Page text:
Transit left at the altar by CenCom
June 11, 2008 · Updated 11:24 AM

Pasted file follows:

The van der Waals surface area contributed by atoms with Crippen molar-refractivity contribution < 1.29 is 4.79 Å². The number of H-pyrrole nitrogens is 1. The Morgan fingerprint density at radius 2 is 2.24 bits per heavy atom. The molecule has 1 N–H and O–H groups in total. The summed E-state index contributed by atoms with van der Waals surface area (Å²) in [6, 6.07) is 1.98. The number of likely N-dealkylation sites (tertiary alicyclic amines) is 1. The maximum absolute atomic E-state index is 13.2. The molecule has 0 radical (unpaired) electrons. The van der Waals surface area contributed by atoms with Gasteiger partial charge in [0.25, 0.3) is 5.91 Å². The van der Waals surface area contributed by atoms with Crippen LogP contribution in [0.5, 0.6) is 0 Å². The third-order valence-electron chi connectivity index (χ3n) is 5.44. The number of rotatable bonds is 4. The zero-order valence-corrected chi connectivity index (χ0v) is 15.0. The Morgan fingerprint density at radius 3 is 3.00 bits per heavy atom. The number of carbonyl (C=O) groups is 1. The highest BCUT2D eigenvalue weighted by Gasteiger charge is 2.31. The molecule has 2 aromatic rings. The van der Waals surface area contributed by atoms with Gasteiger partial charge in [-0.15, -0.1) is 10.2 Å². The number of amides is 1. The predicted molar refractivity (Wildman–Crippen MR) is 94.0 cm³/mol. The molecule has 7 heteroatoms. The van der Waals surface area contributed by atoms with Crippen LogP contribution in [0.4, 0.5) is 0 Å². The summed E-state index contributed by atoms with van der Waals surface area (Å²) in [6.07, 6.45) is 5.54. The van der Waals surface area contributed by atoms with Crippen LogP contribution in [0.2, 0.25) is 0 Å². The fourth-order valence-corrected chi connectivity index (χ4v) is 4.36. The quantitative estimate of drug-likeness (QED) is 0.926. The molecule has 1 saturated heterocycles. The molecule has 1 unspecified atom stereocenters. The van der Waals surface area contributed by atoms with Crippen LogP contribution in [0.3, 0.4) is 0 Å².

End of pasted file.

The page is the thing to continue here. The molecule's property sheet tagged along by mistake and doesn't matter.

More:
"There were a number of reasons public safety agencies declined to join Kitsap Transit in seeking a sales tax increase in May, but the bottom line was the bottom line, said CenCom executive director Ron McAffee.The policy board of Kitsap County Central Communications, or CenCom, just wasn't comfortable with combining the two entities in a ballot issue, McAffee said. The board includes representatives from all the public safety agencies in the county and elected officials.It didn't provide a long-term funding solution for a public safety communications system, he added.McAffee said CenCom was looking for a way not only to repair the current system and replace a woefully inadequate facility, but also provide for ongoing maintenance and inevitable salary increases for employees.Kitsap Transit's proposal for a three-tenths of one percent sales tax increase would have generated an estimated $13 million. Part would have gone to public safety for four years to build a new public safety-Kitsap Transit communications network. After four years, the one-tenth would have reverted to KT for gradual service expansion.Passage of the proposed excise tax would have allowed KT to restore many cuts in service that resulted from the defeat last September of a proposed three-tenths of one percent sales tax increase.Kitsap Transit lost about $10.2 million with the passage of Initiative 695, which repealed the motor vehicle excise tax.The one-tenth would have allowed CenCom to build an 800-megahertz trunked system, The Cadillac of communications systems, said McAffee.Public safety's current VHF radio system is in dire need of improvement because it's old and parts are no longer manufactured to repair it, he said. CenCom also needs a new building, at a possible cost of $8 million.While public safety doesn't have the authority to pursue a tax, We've been trying to convince (the Legislature) for the past five years to give us legislative authority for a one tenth of one percent initiative to bring back to the voters, said McAffee.Voters rejected an $18 million property tax levy, with about $12 million earmarked for a new system, in 1996. McAffee told the public safety board that taxpayers wanted the burden distributed over a wider base so it wouldn't be so hard on property owners.Public safety currently is using a telecommunications tax to pay back an old bond. If it could get a one-tenth sales tax passed, it could borrow enough to build a new system and facility, McAffee said.CenCom officials are keeping an eye on House Bill 1477, which would give counties the ability to impose taxes for emergency communications systems and facilities, with voter approval.The bill was heard Wednesday by the House Finance Committee, said Erica Waller, an aide to state Rep. Beverly Woods, R-23rd District. Three steps remain before the bill would reach the House floor for a vote, after which the process would start all over again in the Senate.Meanwhile, Kitsap Transit is regrouping, going back to where we started out, with a proposed two- or three-tenths of one percent sales tax, said executive director Richard Hayes.The transit board plans to schedule a meeting to determine which avenue to pursue, he said. They actually initiated the discussion. They came to us and wanted us to consider the combined tax, he said.The two entities have been working together toward a combined communication system for 14 years, Hayes noted.They're like a runaway bride ... It started looking better for them to get the one-tenth of a percent on a continuing basis, so they figuratively jilted Transit, he said.We lost a month in the courtship dance, Hayes added. Transit has to submit wording for the May 15 ballot proposal to the county auditor by March 31.Collaboration with CenCom on a communications system is still a possibility.It's not a divorce, just a short-term separation, Hayes said.Hopefully the systems will be more parallel than combined. We can share a lot of the central system. And we certainly can share a lot of the towers, which are the biggest expense, he said. "